Concern for other eurozone nations reignited as bond yields rise to 8.44pc
IRELAND'S borrowing costs went back up again yesterday as talk of a potential bailout swirled around the financial markets.
The yield -- the interest rate charged -- on 10-year Irish bonds stood at 8.44pc yesterday afternoon. The rise was sharp and will reignite concerns for other countries in the eurozone who are still borrowing on the international markets.
Yields on Portuguese bonds also rose, coming close to 7pc, as it becomes the "next in line" for bailout speculation. After Ireland and Portugal, Spain is next most vulnerable.
Speaking at an investment conference in the IFSC, Andrew Currie, managing director at ratings agency Fitch, said that while the Irish debt crisis was threatening other vulnerable members of the euro, each was very different.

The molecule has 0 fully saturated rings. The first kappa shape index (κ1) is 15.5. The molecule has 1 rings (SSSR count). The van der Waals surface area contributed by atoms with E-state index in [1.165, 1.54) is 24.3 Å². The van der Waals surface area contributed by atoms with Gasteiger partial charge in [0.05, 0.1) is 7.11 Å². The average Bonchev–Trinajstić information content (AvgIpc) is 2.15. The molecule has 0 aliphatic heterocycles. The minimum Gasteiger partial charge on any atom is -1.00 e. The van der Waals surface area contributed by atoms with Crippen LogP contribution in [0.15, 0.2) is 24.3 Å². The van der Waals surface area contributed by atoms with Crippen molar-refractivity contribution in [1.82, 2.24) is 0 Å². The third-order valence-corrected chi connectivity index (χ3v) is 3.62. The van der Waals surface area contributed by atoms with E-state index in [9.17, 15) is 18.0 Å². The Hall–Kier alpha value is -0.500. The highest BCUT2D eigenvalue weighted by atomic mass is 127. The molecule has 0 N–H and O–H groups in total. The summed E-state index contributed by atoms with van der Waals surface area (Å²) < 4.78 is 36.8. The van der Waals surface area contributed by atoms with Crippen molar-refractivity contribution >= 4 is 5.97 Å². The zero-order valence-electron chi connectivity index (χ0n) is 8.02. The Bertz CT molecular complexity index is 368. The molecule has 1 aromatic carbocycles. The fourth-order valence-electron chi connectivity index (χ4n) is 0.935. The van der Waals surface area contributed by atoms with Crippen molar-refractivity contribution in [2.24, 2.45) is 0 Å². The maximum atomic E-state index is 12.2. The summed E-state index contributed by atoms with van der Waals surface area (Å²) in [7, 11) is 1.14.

He said that despite Ireland's problems, it had an export-led economy and a political consensus that finances needed to be brought into line. These were positives, he said, although bank funding remained a problem.
He said Portugal was just as vulnerable because it needed to borrow from the international markets in the first quarter of next year.